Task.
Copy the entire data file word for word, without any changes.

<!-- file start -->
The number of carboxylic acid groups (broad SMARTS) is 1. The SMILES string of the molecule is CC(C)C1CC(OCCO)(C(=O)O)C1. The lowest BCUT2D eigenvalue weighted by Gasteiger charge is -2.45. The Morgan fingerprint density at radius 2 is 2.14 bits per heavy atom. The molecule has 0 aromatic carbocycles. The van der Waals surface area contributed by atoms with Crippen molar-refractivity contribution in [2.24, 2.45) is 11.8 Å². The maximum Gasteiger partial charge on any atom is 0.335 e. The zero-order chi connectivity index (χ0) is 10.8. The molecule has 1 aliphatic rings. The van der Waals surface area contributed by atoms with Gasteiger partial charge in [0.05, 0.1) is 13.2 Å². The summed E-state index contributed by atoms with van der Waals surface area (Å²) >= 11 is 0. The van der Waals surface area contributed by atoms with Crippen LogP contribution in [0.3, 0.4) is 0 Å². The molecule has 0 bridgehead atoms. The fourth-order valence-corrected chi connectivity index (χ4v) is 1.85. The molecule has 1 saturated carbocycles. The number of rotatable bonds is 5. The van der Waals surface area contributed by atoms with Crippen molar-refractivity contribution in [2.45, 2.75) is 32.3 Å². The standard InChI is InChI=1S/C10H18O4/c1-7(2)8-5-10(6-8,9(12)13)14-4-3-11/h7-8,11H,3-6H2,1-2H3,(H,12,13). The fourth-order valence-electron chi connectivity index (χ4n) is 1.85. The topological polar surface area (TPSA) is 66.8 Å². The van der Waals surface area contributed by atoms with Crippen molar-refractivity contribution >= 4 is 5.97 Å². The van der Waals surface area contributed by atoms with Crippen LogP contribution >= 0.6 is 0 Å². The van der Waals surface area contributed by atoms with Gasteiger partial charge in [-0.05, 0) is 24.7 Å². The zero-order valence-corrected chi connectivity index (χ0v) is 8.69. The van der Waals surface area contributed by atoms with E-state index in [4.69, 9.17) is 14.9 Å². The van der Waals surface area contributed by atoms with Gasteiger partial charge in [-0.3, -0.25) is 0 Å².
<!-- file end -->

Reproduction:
The number of carboxylic acid groups (broad SMARTS) is 1. The SMILES string of the molecule is CC(C)C1CC(OCCO)(C(=O)O)C1. The lowest BCUT2D eigenvalue weighted by Gasteiger charge is -2.45. The Morgan fingerprint density at radius 2 is 2.14 bits per heavy atom. The molecule has 0 aromatic carbocycles. The van der Waals surface area contributed by atoms with Crippen molar-refractivity contribution in [2.24, 2.45) is 11.8 Å². The maximum Gasteiger partial charge on any atom is 0.335 e. The zero-order chi connectivity index (χ0) is 10.8. The molecule has 1 aliphatic rings. The van der Waals surface area contributed by atoms with Gasteiger partial charge in [0.05, 0.1) is 13.2 Å². The summed E-state index contributed by atoms with van der Waals surface area (Å²) >= 11 is 0. The van der Waals surface area contributed by atoms with Crippen LogP contribution in [0.3, 0.4) is 0 Å². The molecule has 0 bridgehead atoms. The fourth-order valence-corrected chi connectivity index (χ4v) is 1.85. The molecule has 1 saturated carbocycles. The number of rotatable bonds is 5. The van der Waals surface area contributed by atoms with Crippen molar-refractivity contribution in [2.45, 2.75) is 32.3 Å². The standard InChI is InChI=1S/C10H18O4/c1-7(2)8-5-10(6-8,9(12)13)14-4-3-11/h7-8,11H,3-6H2,1-2H3,(H,12,13). The fourth-order valence-electron chi connectivity index (χ4n) is 1.85. The topological polar surface area (TPSA) is 66.8 Å². The van der Waals surface area contributed by atoms with Crippen molar-refractivity contribution >= 4 is 5.97 Å². The van der Waals surface area contributed by atoms with Crippen LogP contribution >= 0.6 is 0 Å². The van der Waals surface area contributed by atoms with Gasteiger partial charge in [-0.05, 0) is 24.7 Å². The zero-order valence-corrected chi connectivity index (χ0v) is 8.69. The van der Waals surface area contributed by atoms with E-state index in [4.69, 9.17) is 14.9 Å². The van der Waals surface area contributed by atoms with Gasteiger partial charge in [-0.3, -0.25) is 0 Å².